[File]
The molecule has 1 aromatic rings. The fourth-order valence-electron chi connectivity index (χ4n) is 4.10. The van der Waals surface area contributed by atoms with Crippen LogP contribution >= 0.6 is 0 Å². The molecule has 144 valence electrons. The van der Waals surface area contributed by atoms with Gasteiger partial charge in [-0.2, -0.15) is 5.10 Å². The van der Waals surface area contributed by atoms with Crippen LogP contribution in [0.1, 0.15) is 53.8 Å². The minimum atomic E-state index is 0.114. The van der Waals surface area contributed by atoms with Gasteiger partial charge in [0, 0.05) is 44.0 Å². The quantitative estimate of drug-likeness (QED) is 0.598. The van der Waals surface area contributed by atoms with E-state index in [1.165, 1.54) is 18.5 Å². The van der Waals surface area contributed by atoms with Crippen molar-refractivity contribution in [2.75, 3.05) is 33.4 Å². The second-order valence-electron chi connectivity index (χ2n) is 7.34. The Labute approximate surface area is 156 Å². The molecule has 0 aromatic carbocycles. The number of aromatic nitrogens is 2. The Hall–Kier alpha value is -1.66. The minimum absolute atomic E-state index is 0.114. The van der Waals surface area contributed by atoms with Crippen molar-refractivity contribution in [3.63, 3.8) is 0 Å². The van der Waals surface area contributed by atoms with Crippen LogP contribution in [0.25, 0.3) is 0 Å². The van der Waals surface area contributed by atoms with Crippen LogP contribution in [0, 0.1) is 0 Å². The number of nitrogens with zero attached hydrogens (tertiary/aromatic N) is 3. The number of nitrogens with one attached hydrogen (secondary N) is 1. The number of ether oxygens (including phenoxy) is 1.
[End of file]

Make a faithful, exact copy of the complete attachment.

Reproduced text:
The molecule has 1 aromatic rings. The fourth-order valence-electron chi connectivity index (χ4n) is 4.10. The van der Waals surface area contributed by atoms with Crippen LogP contribution >= 0.6 is 0 Å². The molecule has 144 valence electrons. The van der Waals surface area contributed by atoms with Gasteiger partial charge in [-0.2, -0.15) is 5.10 Å². The van der Waals surface area contributed by atoms with Crippen LogP contribution in [0.1, 0.15) is 53.8 Å². The minimum atomic E-state index is 0.114. The van der Waals surface area contributed by atoms with Gasteiger partial charge in [0, 0.05) is 44.0 Å². The quantitative estimate of drug-likeness (QED) is 0.598. The van der Waals surface area contributed by atoms with E-state index in [1.165, 1.54) is 18.5 Å². The van der Waals surface area contributed by atoms with Crippen molar-refractivity contribution in [2.75, 3.05) is 33.4 Å². The second-order valence-electron chi connectivity index (χ2n) is 7.34. The Labute approximate surface area is 156 Å². The molecule has 0 aromatic carbocycles. The number of aromatic nitrogens is 2. The Hall–Kier alpha value is -1.66. The minimum absolute atomic E-state index is 0.114. The van der Waals surface area contributed by atoms with Crippen molar-refractivity contribution in [3.63, 3.8) is 0 Å². The van der Waals surface area contributed by atoms with Crippen LogP contribution in [0.25, 0.3) is 0 Å². The van der Waals surface area contributed by atoms with Crippen LogP contribution in [0, 0.1) is 0 Å². The number of nitrogens with zero attached hydrogens (tertiary/aromatic N) is 3. The number of nitrogens with one attached hydrogen (secondary N) is 1. The number of ether oxygens (including phenoxy) is 1.